In 2014, AMD announced an ambitious goal to increase the energy efficiency of its mobile processors by 25 times in six years. At the time, research pointed to energy efficiency developments following a similar pace to that of Moore's Law, which states that the number of transistors that can be packed in a given area doubles every two years. For energy efficiency, Koomey's Law predicts that energy efficiency doubles every year and a half. AMD expected to outpace the numbers suggested by this research by at least 70% between 2014 and 2020.
As ambitious as that plan was, though, AMD seems to have exceeded its own goals. Today, the company announced that its latest Ryzen CPUs, specifically the Ryzen 7 4800H, is 31.7 times more efficient than its baseline measurements from 2014. Commenting on the achievement, AMD Chief Technology Officer and Executive Vice President, Mark Papermaster, said:
“We have always focused on energy efficiency in our processors, but in 2014 we decided to put even greater emphasis on this capability (...). Our engineering team rallied around the challenge and charted a path to reach our stretch goal of 25 times greater energy efficiency by 2020. We were able to far surpass our objective, achieving 31.7 times improvement leading to gaming and ultrathin laptops with unmatched performance, graphics and long battery life. I could not be prouder of our engineering and business teams.”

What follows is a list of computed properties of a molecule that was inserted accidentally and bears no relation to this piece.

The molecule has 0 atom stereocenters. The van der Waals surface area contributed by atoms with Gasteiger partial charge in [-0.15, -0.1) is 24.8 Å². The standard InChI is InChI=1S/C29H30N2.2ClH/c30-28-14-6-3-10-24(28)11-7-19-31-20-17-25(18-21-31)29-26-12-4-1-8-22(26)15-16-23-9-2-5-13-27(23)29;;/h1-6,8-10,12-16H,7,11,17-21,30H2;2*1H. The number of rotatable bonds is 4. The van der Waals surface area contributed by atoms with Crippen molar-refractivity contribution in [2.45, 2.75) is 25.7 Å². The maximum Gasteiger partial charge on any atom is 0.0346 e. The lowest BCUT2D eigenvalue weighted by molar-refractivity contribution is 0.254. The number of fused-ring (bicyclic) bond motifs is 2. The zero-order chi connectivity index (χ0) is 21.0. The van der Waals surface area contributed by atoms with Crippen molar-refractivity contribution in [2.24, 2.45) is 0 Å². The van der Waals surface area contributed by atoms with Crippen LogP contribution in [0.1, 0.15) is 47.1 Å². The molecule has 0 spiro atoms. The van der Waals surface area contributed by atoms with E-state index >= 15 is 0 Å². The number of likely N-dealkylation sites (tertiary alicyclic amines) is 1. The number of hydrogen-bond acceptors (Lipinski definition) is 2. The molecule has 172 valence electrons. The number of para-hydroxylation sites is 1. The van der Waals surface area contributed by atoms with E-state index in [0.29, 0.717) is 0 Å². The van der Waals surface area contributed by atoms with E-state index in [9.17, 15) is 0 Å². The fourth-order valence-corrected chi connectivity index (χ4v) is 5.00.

Naturally, more energy efficiency means more capabilities while consuming less energy, extending battery life and reducing the environmental impact of PCs. AMD says it reduced the compute time for a given task by 80% on average between 2014 and 2020, while also lowering energy consumption by 84%. As AMD puts it:
That means an enterprise that upgrades 50,000 AMD laptops from 2014 models to 2020 models would achieve five times more computing performance and reduce associated laptop energy consumption by 84%, which over a three-year service life amounts to saving approximately 1.4 million kilowatt hours of electricity and 971,000 kg of carbon emissions, equal to 16,000 trees grown for 10 years.